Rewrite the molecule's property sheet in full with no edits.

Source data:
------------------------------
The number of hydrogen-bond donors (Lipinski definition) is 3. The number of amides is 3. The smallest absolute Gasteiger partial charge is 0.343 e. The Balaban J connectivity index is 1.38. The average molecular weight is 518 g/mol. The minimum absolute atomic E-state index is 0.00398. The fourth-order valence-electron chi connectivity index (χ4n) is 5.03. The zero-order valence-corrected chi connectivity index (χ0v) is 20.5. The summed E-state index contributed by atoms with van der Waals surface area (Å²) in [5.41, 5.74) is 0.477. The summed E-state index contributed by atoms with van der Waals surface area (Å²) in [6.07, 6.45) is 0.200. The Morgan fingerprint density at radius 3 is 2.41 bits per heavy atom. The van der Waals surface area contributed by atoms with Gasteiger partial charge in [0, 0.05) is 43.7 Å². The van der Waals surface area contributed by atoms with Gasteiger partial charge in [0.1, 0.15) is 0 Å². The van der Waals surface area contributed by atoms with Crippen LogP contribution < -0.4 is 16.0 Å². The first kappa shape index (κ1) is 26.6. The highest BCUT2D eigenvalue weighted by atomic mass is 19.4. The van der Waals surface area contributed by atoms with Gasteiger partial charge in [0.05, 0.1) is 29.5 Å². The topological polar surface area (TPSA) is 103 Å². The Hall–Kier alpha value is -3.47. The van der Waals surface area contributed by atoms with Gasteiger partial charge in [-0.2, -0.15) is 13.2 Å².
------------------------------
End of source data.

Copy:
The number of hydrogen-bond donors (Lipinski definition) is 3. The number of amides is 3. The smallest absolute Gasteiger partial charge is 0.343 e. The Balaban J connectivity index is 1.38. The average molecular weight is 518 g/mol. The minimum absolute atomic E-state index is 0.00398. The fourth-order valence-electron chi connectivity index (χ4n) is 5.03. The zero-order valence-corrected chi connectivity index (χ0v) is 20.5. The summed E-state index contributed by atoms with van der Waals surface area (Å²) in [5.41, 5.74) is 0.477. The summed E-state index contributed by atoms with van der Waals surface area (Å²) in [6.07, 6.45) is 0.200. The Morgan fingerprint density at radius 3 is 2.41 bits per heavy atom. The van der Waals surface area contributed by atoms with Gasteiger partial charge in [0, 0.05) is 43.7 Å². The van der Waals surface area contributed by atoms with Gasteiger partial charge in [0.1, 0.15) is 0 Å². The van der Waals surface area contributed by atoms with Crippen LogP contribution < -0.4 is 16.0 Å². The first kappa shape index (κ1) is 26.6. The highest BCUT2D eigenvalue weighted by atomic mass is 19.4. The van der Waals surface area contributed by atoms with Gasteiger partial charge in [0.05, 0.1) is 29.5 Å². The topological polar surface area (TPSA) is 103 Å². The Hall–Kier alpha value is -3.47. The van der Waals surface area contributed by atoms with Gasteiger partial charge in [-0.2, -0.15) is 13.2 Å².